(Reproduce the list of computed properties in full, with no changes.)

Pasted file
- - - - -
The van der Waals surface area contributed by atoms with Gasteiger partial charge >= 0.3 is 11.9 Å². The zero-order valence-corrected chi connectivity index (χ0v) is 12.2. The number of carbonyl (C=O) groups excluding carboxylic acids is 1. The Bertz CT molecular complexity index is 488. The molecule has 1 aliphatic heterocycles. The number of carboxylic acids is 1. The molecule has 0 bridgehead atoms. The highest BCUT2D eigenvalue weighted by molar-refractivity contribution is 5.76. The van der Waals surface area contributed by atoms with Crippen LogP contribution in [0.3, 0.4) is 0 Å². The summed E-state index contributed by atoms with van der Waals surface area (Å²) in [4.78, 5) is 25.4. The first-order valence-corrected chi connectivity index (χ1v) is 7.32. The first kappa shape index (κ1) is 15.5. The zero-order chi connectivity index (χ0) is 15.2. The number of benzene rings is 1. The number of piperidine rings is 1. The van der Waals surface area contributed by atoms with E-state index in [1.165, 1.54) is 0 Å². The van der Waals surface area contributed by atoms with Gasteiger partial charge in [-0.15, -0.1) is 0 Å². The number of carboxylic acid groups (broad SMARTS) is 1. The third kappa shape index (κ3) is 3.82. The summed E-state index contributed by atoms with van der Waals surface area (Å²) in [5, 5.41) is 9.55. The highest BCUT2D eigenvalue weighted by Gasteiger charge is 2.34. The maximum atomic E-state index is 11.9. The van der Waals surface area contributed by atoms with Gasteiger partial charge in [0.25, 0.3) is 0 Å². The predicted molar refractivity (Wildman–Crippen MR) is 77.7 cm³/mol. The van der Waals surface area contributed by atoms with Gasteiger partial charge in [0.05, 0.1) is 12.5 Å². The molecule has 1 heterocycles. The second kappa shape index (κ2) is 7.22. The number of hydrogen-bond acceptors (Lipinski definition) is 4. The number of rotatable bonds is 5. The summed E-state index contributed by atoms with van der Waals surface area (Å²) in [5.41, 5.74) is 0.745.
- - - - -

The van der Waals surface area contributed by atoms with Gasteiger partial charge >= 0.3 is 11.9 Å². The zero-order valence-corrected chi connectivity index (χ0v) is 12.2. The number of carbonyl (C=O) groups excluding carboxylic acids is 1. The Bertz CT molecular complexity index is 488. The molecule has 1 aliphatic heterocycles. The number of carboxylic acids is 1. The molecule has 0 bridgehead atoms. The highest BCUT2D eigenvalue weighted by molar-refractivity contribution is 5.76. The van der Waals surface area contributed by atoms with Crippen LogP contribution in [0.3, 0.4) is 0 Å². The summed E-state index contributed by atoms with van der Waals surface area (Å²) in [4.78, 5) is 25.4. The first-order valence-corrected chi connectivity index (χ1v) is 7.32. The first kappa shape index (κ1) is 15.5. The zero-order chi connectivity index (χ0) is 15.2. The number of benzene rings is 1. The number of piperidine rings is 1. The van der Waals surface area contributed by atoms with E-state index in [1.165, 1.54) is 0 Å². The van der Waals surface area contributed by atoms with Gasteiger partial charge in [-0.15, -0.1) is 0 Å². The number of carboxylic acid groups (broad SMARTS) is 1. The third kappa shape index (κ3) is 3.82. The summed E-state index contributed by atoms with van der Waals surface area (Å²) in [5, 5.41) is 9.55. The highest BCUT2D eigenvalue weighted by Gasteiger charge is 2.34. The maximum atomic E-state index is 11.9. The van der Waals surface area contributed by atoms with Gasteiger partial charge in [0.25, 0.3) is 0 Å². The predicted molar refractivity (Wildman–Crippen MR) is 77.7 cm³/mol. The van der Waals surface area contributed by atoms with Gasteiger partial charge in [0.05, 0.1) is 12.5 Å². The molecule has 1 heterocycles. The second kappa shape index (κ2) is 7.22. The number of hydrogen-bond acceptors (Lipinski definition) is 4. The number of rotatable bonds is 5. The summed E-state index contributed by atoms with van der Waals surface area (Å²) in [5.41, 5.74) is 0.745.